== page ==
The Political Law of Large Numbers

More

I once subscribed to the theory that when a party has ruled too long, the rot sets in--members grow corrupt, and over time, grow into self-serving special-interest grubbing machines.


I don't think this is all wrong.  But I'm beginning to wonder if there isn't something else at work: simple arithmetic.  The more members you have, the more members you have who can do something disastrous to your party's public image.  Couple that with the rise of electronic media, which gives whistleblowers more avenues to express themselves, and can magnify a peccadillo into a scandal almost overnight, and you have . . . the Republican Party of 2006.  Or the Democratic Party of 2010, as our sister publication reports.
Embattled incumbents with ethics problems. Allegations of sexual harassment leading to a competitive open seat. Dems have seen this movie before -- only last time, it happened to the other guys.

Now, a beleaguered Dem majority has to hope their party can withstand a building wave that favors the GOP, and that effort isn't made any easier by countless, and mounting, self-inflicted errors.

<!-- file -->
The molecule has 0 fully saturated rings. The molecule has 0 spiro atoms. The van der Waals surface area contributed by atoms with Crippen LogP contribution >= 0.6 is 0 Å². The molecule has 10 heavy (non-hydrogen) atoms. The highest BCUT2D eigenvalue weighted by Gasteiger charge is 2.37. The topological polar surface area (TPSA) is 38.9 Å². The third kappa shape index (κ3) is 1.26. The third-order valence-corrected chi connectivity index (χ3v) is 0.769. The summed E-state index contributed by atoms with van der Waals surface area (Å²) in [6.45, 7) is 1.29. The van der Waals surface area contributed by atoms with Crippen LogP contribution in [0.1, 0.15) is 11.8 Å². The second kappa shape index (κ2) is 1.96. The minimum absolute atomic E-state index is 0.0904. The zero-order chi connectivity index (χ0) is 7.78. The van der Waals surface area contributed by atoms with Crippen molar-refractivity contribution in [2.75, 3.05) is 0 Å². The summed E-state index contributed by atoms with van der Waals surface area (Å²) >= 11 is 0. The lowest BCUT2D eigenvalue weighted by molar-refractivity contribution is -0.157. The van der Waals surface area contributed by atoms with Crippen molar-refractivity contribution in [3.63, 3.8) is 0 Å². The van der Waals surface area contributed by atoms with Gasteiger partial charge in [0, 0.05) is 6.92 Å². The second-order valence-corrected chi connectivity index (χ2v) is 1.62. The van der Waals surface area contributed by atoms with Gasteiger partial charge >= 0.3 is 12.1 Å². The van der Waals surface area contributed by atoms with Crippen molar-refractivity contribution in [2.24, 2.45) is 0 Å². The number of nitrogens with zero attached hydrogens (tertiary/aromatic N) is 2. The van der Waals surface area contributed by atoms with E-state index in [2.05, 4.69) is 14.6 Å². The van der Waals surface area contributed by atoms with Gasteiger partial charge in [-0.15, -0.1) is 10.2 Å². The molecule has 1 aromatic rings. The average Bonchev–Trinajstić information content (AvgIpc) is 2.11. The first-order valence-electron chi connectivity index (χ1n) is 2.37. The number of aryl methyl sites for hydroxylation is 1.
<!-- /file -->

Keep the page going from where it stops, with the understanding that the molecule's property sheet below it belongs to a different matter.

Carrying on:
Any party is going to have a given percentage of people in it doing fairly appalling things.  If you up the numbers, and the transparency, you get about what we're seeing now.  And no doubt will see again, once the Republicans are back in power. 
Jump to comments
Presented by

Megan McArdle is a columnist at Bloomberg View and a former senior editor at The Atlantic. Her new book is The Up Side of Down.

Get Today's Top Stories in Your Inbox (preview)

What Is the Greatest Story Ever Told?

A panel of storytellers share their favorite tales, from the Bible to Charlotte's Web.


Elsewhere on the web

Join the Discussion

After you comment, click Post. If you’re not already logged in you will be asked to log in or register. blog comments powered by Disqus

Video

The Death of Film

You'll never hear the whirring sound of a projector again.

Video

How to Hunt With Poison Darts

A Borneo hunter explains one of his tribe's oldest customs: the art of the blowpipe

Video

A Delightful, Pixar-Inspired Cartoon

An action figure and his reluctant sidekick trek across a kitchen in search of treasure.

Video

I Am an Undocumented Immigrant

"I look like a typical young American."

Video

Why Did I Study Physics?

Using hand-drawn cartoons to explain an academic passion

Writers

Up
Down

More in Politics

Just In